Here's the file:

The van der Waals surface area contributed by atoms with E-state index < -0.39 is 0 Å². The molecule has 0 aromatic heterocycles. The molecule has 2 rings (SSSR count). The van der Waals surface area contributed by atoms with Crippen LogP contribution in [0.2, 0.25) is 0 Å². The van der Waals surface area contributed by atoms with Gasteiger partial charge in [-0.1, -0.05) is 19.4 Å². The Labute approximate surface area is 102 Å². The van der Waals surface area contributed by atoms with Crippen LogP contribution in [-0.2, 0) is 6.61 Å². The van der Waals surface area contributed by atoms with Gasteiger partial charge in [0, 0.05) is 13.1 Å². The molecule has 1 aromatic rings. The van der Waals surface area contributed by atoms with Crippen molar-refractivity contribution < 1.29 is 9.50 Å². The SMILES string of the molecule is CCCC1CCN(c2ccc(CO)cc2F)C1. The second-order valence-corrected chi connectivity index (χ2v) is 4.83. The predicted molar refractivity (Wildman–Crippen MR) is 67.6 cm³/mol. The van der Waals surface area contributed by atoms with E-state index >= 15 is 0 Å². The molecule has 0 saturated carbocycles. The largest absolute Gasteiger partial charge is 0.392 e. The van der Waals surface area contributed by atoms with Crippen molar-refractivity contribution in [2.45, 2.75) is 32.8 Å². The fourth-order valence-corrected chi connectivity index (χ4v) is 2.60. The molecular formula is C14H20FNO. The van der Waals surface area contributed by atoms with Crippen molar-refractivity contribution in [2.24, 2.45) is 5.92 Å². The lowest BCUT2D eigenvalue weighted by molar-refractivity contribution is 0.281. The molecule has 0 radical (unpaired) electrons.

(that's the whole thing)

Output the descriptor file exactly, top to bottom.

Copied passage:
The van der Waals surface area contributed by atoms with E-state index < -0.39 is 0 Å². The molecule has 0 aromatic heterocycles. The molecule has 2 rings (SSSR count). The van der Waals surface area contributed by atoms with Crippen LogP contribution in [0.2, 0.25) is 0 Å². The van der Waals surface area contributed by atoms with Gasteiger partial charge in [-0.1, -0.05) is 19.4 Å². The Labute approximate surface area is 102 Å². The van der Waals surface area contributed by atoms with Crippen LogP contribution in [-0.2, 0) is 6.61 Å². The van der Waals surface area contributed by atoms with Gasteiger partial charge in [0, 0.05) is 13.1 Å². The molecule has 1 aromatic rings. The van der Waals surface area contributed by atoms with Crippen molar-refractivity contribution < 1.29 is 9.50 Å². The SMILES string of the molecule is CCCC1CCN(c2ccc(CO)cc2F)C1. The second-order valence-corrected chi connectivity index (χ2v) is 4.83. The predicted molar refractivity (Wildman–Crippen MR) is 67.6 cm³/mol. The van der Waals surface area contributed by atoms with E-state index >= 15 is 0 Å². The molecule has 0 saturated carbocycles. The largest absolute Gasteiger partial charge is 0.392 e. The van der Waals surface area contributed by atoms with Crippen molar-refractivity contribution in [2.45, 2.75) is 32.8 Å². The fourth-order valence-corrected chi connectivity index (χ4v) is 2.60. The molecular formula is C14H20FNO. The van der Waals surface area contributed by atoms with Crippen molar-refractivity contribution in [2.24, 2.45) is 5.92 Å². The lowest BCUT2D eigenvalue weighted by molar-refractivity contribution is 0.281. The molecule has 0 radical (unpaired) electrons.